Whittier Points of Interest
Points of Interest
In Prince William Sound you’ll find some 150 glaciers packed into an area just 70 miles wide. These are the few that you shouldn’t miss!
In 1943, The Army Corps of Engineers built a monument commemorating the effort of building the 2.5 mile long tunnel through the solid rock of Maynard to realize the vision of Whittier as a year-round ice-free port. The monument was recently restored in a new location with the original plaque.
Bald eagles. Brown bears. Black bears. Humpback whales. Orcas. Stellar sea lions. Harbor seals. Sea otters. Moose. Wolves. 200,000 seabirds of over 220 different species. You can find this impressive collection of iconic Alaskan animals right in Prince William Sound. Here’s where to go in each town for the best wildlife-viewing opportunities!
Quick: what’s the longest combined rail and highway tunnel in North America? It’s the Anderson Memorial Tunnel, and you’ll drive through it on the scenic and historic drive to Whittier. The Kenai Mountains-Turnagain Arm National Heritage Area is a place whose valleys and mountains, communities and people tell the larger story of a wild place and a rugged frontier. This audio guide gives you the inside scoop on its fascinating history. You’ll… ...more
One of Whittier’s true gems is hidden in plain sight. The Head of the Bay is literally that: Where the shimmering waters of Prince William Sound meet the shores of this charming town — and it’s a beautiful spot to visit. Come with a picnic and take it all in as you relax. You’ll also find a metal fire ring, perfect for a summer evening bonfire. Want to camp there? It’s more popular with those driving RVs or campervans than tent campers.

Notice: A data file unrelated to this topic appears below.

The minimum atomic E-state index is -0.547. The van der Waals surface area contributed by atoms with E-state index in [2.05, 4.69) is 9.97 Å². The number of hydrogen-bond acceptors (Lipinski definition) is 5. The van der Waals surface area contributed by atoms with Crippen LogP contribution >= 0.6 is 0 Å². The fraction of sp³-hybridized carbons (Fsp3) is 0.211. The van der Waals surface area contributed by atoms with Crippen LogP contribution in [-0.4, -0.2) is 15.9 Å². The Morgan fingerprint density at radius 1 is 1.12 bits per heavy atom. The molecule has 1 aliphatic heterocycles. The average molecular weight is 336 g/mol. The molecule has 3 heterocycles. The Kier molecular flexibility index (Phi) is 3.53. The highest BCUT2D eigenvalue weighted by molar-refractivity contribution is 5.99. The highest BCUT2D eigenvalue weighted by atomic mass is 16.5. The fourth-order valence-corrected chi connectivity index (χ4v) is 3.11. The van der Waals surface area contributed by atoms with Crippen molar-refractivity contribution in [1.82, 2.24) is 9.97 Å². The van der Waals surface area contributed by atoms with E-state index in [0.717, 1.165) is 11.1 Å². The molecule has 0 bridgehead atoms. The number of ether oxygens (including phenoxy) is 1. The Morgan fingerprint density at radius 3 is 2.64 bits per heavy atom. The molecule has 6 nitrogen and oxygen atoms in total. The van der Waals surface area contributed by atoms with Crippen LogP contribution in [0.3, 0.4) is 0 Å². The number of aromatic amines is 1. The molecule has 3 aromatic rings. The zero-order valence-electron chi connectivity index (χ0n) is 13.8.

Built during WWII as a top-secret military project, today Whittier is a great jumping-off place to explore Prince William Sound. To connect Whittier with the rest of the Alaska Railroad, during the war the military constructed a massive tunnel. Today the expanded tunnel is the longest combined rail and highway tunnel in North America.
The Sugpiaq are maritime people of south and southwest Alaska, adept at utilizing water-based resources and handling intense coastal weather. The name Sugpiaq comes from the word “Suq,” meaning “real people.” Alutiiq, the Sugpiaq term for the Russian name “Aleut” has been adopted by many contemporary Native people of this diverse heritage; both terms are commonly used today. The Sugpiaq who inhabit the outer coastline of the Kenai Peninsula… ...more
Harbor seals and sea otters are common sights in the Whittier Small Boat Harbor. You might also see salmon enthusiastically leaping from the water, a sight that cues locals to run for their fishing poles. King salmon run from May through early-July. From late-July through early-September, a run of silver salmon brings anglers from throughout Southcentral Alaska.
The area of Whittier has long served as passage between Prince William Sound and Turnagain Arm. The Alaska Engineering Expedition envisioned a rail line out to this largely unsettled area back in 1914, but it was the U.S. Army that made Whittier where and what it is.